On 20th June 2016 the British submarine, HMS Vengeance launched a nuclear missile off the coast of Florida.It was aimed at Ascension Island in the southern Atlantic, but instead veered in the opposite direction toward the US. It was a test; it failed.
The Tories now face criticism from Labour as well as from the SNP and senior members of their own party for not making details of the test malfunction public before a vote on Trident’s renewal last year. Indeed, it took the Sunday Times to bring the incident to light just two weeks ago.
But there is a wider—more important but less remarked upon—issue at stake here. The UK leases all 65 Trident II D-5 missiles from the US, which is responsible for building and maintaining them.
A question naturally arises: how independent is the UK’s nuclear deterrent? It is a pressing one. The turn of the century has seen an increasing return to power politics. Dialogue is out; nationalism and “Might is Right” are in. Donald Trump has described NATO as “obsolete.” Vladimir Putin is turning his gaze west, making belligerent noises toward the Baltic States. Europe is entering a period of great instability.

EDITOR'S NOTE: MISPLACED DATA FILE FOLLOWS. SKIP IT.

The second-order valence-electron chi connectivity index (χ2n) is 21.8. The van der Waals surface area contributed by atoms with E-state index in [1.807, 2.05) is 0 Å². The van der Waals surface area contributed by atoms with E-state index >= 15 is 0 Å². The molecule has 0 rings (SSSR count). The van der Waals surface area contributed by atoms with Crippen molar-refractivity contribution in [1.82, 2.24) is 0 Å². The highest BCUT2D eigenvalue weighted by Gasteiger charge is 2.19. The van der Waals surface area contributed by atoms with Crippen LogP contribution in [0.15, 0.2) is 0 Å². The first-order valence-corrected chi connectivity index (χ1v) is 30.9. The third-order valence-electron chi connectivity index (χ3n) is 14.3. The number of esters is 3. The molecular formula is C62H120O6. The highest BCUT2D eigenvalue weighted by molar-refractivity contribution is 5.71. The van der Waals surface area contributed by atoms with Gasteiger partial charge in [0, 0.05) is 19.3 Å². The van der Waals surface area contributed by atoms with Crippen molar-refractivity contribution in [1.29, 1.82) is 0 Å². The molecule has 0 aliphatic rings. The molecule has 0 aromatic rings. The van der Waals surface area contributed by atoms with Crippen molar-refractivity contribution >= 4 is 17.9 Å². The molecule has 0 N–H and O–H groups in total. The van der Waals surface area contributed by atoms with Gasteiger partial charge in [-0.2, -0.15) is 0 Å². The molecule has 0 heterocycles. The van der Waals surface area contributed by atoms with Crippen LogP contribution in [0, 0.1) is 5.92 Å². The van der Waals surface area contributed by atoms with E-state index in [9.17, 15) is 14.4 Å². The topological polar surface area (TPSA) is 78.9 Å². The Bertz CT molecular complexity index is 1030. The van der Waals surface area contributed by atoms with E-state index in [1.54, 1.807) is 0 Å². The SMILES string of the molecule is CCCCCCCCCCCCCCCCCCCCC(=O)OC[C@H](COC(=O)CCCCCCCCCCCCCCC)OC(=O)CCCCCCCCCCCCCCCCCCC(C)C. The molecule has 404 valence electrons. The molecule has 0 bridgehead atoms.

Which makes the issue of Britain’s nuclear deterrent more relevant than ever. Trump has expressed repeated admiration for Putin, along with the hope that he can do what he claims to do best—make a deal with…